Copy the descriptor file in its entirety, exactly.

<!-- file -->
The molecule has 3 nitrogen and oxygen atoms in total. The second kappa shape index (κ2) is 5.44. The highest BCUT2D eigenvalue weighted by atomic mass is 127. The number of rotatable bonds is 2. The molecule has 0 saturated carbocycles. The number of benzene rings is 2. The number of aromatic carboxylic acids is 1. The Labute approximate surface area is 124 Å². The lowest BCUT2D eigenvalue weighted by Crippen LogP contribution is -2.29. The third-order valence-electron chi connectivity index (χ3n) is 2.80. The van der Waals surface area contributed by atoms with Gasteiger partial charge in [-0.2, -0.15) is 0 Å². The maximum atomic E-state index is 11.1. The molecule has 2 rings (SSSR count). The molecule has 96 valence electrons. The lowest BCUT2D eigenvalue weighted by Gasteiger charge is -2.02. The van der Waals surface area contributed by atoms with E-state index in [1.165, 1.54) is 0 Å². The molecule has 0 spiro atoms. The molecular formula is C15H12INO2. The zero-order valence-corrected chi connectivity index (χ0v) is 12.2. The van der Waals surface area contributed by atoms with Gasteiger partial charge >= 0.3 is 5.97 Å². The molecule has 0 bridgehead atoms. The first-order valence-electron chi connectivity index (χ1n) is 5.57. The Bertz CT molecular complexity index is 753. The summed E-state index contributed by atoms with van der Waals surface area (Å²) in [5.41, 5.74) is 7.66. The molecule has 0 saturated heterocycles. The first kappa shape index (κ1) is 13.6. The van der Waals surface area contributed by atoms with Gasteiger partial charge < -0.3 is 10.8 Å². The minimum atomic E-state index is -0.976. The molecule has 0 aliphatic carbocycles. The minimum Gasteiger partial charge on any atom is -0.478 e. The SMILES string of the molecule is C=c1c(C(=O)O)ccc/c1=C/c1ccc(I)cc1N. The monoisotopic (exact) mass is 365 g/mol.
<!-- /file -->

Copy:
The molecule has 3 nitrogen and oxygen atoms in total. The second kappa shape index (κ2) is 5.44. The highest BCUT2D eigenvalue weighted by atomic mass is 127. The number of rotatable bonds is 2. The molecule has 0 saturated carbocycles. The number of benzene rings is 2. The number of aromatic carboxylic acids is 1. The Labute approximate surface area is 124 Å². The lowest BCUT2D eigenvalue weighted by Crippen LogP contribution is -2.29. The third-order valence-electron chi connectivity index (χ3n) is 2.80. The van der Waals surface area contributed by atoms with Gasteiger partial charge in [-0.2, -0.15) is 0 Å². The maximum atomic E-state index is 11.1. The molecule has 2 rings (SSSR count). The molecule has 96 valence electrons. The lowest BCUT2D eigenvalue weighted by Gasteiger charge is -2.02. The van der Waals surface area contributed by atoms with E-state index in [1.165, 1.54) is 0 Å². The molecule has 0 spiro atoms. The molecular formula is C15H12INO2. The zero-order valence-corrected chi connectivity index (χ0v) is 12.2. The van der Waals surface area contributed by atoms with Gasteiger partial charge >= 0.3 is 5.97 Å². The molecule has 0 bridgehead atoms. The first-order valence-electron chi connectivity index (χ1n) is 5.57. The Bertz CT molecular complexity index is 753. The summed E-state index contributed by atoms with van der Waals surface area (Å²) in [5.41, 5.74) is 7.66. The molecule has 0 saturated heterocycles. The first kappa shape index (κ1) is 13.6. The van der Waals surface area contributed by atoms with Gasteiger partial charge < -0.3 is 10.8 Å². The minimum atomic E-state index is -0.976. The molecule has 0 aliphatic carbocycles. The minimum Gasteiger partial charge on any atom is -0.478 e. The SMILES string of the molecule is C=c1c(C(=O)O)ccc/c1=C/c1ccc(I)cc1N. The monoisotopic (exact) mass is 365 g/mol.